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The claims administrator implementing the NFL concussion litigation settlement, which is anticipated to top $1 billion, is fighting back against an attorney’s efforts to limit the firm’s powers to audit ex-players’ claims multiple times.

BrownGreer filed a response to a motion Florida attorney Patrick Tighe filed last month, which asked the U.S. District Court for the Eastern District of Pennsylvania to bar the claims administrator from repeatedly auditing ex-players’ claims.

In a 26-page filing entered Monday, BrownGreer principal Orran Brown contended that, under the terms of the settlement agreement, the firm is not limited to auditing claims a single time.

“We must be able to stop ineligible payments whenever we find them, even if we may have audited a claim before, especially when the previous audit focused on a separate issue, as is the case here,” Brown said. “The settlement agreement and the audit rules adopted by the special masters allow us to audit claims at any time in the claims process, even after they are paid. To protect the integrity of the program and pay only those settlement class members who properly qualify for a monetary award, we need to be able to re-evaluate a player and his claim in the audit process whenever we become aware of questions about the legitimacy of a player’s claimed diagnosis.”

In late February, Tighe, who represents around nearly 70 ex-players registered with the claims settlement program, filed a motion for “court intervention” after more than 30 of his clients’ claims were put into a second audit. He contended that forcing the claims into multiple rounds of audits goes against the broader settlement agreement and damages his client’s due process rights.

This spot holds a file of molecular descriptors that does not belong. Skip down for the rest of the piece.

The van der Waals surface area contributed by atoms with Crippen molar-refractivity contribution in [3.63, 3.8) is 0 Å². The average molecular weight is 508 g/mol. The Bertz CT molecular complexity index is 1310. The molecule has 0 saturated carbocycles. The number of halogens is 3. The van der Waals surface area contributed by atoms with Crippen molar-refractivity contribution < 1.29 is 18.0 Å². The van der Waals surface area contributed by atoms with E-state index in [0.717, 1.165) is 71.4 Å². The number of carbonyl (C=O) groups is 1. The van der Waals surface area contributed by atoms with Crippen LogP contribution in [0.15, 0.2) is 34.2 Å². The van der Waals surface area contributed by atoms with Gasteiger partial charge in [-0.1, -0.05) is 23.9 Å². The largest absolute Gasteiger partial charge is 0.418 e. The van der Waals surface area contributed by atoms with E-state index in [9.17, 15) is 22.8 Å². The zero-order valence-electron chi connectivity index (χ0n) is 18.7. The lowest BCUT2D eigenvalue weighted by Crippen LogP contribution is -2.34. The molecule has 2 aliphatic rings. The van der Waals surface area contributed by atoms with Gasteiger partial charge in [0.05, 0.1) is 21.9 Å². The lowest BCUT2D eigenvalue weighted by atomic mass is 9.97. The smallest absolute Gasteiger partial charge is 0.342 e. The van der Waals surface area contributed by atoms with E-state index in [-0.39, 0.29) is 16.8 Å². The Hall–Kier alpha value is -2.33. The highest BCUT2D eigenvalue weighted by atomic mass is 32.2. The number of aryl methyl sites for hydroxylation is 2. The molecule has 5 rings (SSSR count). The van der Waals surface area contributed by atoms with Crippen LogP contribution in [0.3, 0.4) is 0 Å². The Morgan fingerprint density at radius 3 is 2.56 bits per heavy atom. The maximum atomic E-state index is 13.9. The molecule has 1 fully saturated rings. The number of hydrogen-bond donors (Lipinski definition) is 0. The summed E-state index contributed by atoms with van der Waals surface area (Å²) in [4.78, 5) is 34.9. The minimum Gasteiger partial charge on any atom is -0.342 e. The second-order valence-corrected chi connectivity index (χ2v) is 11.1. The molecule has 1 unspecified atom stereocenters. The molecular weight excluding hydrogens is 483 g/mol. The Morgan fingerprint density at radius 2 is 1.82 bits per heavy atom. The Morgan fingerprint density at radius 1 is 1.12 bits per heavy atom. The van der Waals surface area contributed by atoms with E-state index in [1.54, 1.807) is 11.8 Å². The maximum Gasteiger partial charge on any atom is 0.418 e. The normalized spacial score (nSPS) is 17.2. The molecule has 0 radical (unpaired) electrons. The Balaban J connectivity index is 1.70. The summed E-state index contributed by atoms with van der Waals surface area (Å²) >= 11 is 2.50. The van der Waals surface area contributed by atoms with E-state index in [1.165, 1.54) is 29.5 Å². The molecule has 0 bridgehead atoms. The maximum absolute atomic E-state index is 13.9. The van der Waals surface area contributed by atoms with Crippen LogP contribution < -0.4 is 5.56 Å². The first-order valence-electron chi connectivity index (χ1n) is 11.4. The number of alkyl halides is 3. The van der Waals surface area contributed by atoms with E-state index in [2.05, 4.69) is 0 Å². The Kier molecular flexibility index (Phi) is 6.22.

“The claims administrator’s application of the audit rules allows the claims process to continue ad infinitum at the claims administrator’s role discretion, which effectively eliminates movant’s due process rights under the settlement agreement,” Tighe said.

In its response, BrownGreer outlined its reasoning for auditing his clients’ claims, including switching doctors while the claims were being audited, and eventually using a doctor who allegedly gave a high neurocognitive impairment diagnosis to a former player who “continues to work as a corporate spokesman and as a host for special events related to athletics, regularly makes public appearances and has an active social media presence documenting his frequent golf outings and his foreign travel.”

The company further contested arguments that auditing should be limited to only the three circumstances outlined in the settlement agreement. That argument, the company contended, ignored language in the settlement agreement giving the auditing firm the ability to “establish and implement procedures to detect and prevent fraudulent claims.”

“This program surely would suffer raiding by unscrupulous persons if we could only investigate the three fact-pattern scenarios identified,” BrownGreer said.

On Tuesday, Tighe called the motion a “red herring,” saying it did not address the issues he raised.

“It distracts from the fact that this is an employer-employee settled case, and the employees aren’t getting paid for the damages done to them,” he said. “If we’re to believe [BrownGreer] and they’re allowed multiple audits at any time, how does any claim ever get settled? There’s never any closure.”

The NFL and co-class counsel for the players have not yet responded to Tighe’s motion. Neither Chris Seeger of Seeger Weiss, who is co-class counsel, nor Brad Karp of Paul, Weiss, Rifkind, Wharton & Garrison, who is representing the NFL, returned a call seeking comment.